Online testing for AP classes caused complications


The coronavirus has caused many alterations in the day to day life of many people, but for one particular group it has caused a considerable amount of changes: students. 

Switching to online classes has not been an easy adjustment, and online classes are not the only modification that was made for copious students. Advanced Placement (AP) tests were quickly redesigned to be taken online. 

I have been preparing for all of my AP tests since the beginning of the school year, and I was rather ambivalent about the switch to online testing. 

Taking my AP tests online seemed very appealing at first. Students would have the ability to use their notes, and the information covered on the test was reduced. Since a myriad of the AP classes that exist were unable to finish teaching the curriculum on the test, College Board decided to simply take off the portions of the test that covered those parts students had yet covered in class. 

College Board also put precautions into place to ensure students did not converse with each other during the test, and they were able to detect plagiarism in students’ answers. 

The revised plan for AP testing seemed fool-proof, but many issues rose to the surface once the testing dates crept upon students. 

For starters, the multiple-choice section was completely abandoned, leaving only the written questions for students to test their knowledge on. The multiple-choice section was supposed to be my chance to prove I understand the material to its fullest whereas the written portion is meant to test one specific topic. 

This made it very difficult to prepare for the test. I was afraid I would end up with a topic that I knew very little about and that my entire score would rely on that. 

The “improved” AP tests became a game of luck and whether or not you were able to go into depth on a topic in a moment’s notice, yet this was not the only roadblock students faced.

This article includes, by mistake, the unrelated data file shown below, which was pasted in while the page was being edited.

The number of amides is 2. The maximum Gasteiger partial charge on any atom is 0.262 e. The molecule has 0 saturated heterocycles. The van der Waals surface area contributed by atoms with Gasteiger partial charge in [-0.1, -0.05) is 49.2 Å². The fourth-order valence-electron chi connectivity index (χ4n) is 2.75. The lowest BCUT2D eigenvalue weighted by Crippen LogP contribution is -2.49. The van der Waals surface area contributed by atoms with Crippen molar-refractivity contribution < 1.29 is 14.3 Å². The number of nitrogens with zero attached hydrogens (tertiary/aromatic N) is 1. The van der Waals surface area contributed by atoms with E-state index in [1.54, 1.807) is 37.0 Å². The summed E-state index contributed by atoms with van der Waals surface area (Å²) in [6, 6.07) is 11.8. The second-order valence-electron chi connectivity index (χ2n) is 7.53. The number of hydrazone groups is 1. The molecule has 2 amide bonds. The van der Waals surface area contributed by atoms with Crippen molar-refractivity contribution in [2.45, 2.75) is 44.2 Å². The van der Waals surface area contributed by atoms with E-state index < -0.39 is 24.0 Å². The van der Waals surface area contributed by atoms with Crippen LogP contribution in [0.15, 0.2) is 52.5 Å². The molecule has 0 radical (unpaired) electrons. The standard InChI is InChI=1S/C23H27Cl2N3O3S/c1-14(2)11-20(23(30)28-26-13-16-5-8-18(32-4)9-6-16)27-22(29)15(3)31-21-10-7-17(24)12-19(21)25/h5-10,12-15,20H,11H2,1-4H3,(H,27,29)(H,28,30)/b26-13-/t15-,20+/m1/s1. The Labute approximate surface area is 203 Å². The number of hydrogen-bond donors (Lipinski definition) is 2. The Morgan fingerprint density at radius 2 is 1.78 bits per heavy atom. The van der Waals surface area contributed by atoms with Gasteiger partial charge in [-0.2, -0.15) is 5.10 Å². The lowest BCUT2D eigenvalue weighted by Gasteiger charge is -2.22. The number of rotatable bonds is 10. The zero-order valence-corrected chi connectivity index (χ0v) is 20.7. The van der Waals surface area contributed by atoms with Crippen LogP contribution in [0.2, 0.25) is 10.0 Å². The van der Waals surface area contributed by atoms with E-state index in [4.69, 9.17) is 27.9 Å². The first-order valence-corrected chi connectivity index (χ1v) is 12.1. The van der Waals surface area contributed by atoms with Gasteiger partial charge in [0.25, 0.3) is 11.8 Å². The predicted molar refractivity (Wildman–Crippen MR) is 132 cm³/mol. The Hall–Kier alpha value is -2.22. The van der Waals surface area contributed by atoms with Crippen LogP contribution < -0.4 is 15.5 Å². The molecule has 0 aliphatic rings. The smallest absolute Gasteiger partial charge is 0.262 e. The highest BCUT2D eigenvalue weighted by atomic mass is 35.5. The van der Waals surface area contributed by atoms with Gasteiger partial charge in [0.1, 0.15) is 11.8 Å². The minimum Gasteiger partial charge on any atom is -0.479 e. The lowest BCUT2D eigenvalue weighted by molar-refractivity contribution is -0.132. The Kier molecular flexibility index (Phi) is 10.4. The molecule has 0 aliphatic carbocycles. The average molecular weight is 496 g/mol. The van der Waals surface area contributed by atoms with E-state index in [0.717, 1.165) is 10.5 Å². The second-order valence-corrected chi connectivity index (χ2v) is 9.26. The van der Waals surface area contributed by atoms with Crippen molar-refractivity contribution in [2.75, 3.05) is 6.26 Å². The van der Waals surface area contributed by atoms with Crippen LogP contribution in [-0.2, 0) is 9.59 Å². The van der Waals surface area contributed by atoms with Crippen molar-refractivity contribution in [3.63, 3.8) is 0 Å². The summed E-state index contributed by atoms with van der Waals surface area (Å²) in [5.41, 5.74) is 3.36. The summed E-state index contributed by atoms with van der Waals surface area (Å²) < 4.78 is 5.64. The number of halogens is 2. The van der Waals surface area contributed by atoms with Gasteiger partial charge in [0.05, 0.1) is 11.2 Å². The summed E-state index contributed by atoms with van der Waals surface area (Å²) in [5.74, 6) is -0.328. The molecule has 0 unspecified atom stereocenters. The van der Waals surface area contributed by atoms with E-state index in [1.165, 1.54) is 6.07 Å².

Students were given three options as a way to submit their test in the five minutes at the end of their testing time: write their answer on a separate document then copy and paste it into the College Board browser, attach their documents as a text file, or attach photos. 

Amending the Advanced Placement tests was obviously the best option during these unprecedented times, but it should be avoided in the future.

I chose to write my answers on a separate document and paste them in at the end for the majority of my tests; however, it was not that easy for many students. 

Many students that chose to upload a photo had issues. There were many cases of College Board not accepting the photos as well as not supporting the file students submitted. 

There is a multitude of students who now have to retake their test in June. 

College Board was able to partially fix this mistake during the second week of testing by allowing students to email their responses immediately following their test, but the inconvenience still existed. 

Moreover, one of my AP classes took place during the first semester of school. The teacher for that class was planning on holding review sessions after school once we inched closer to the test date to allow us enough time to relearn the material, but we were unable to have those sessions due to the coronavirus. I tried to teach myself the information, but it did not work out the way I hoped it would. 

Amending the advanced placement tests was obviously the best option during these unprecedented times, but it should be avoided in the future.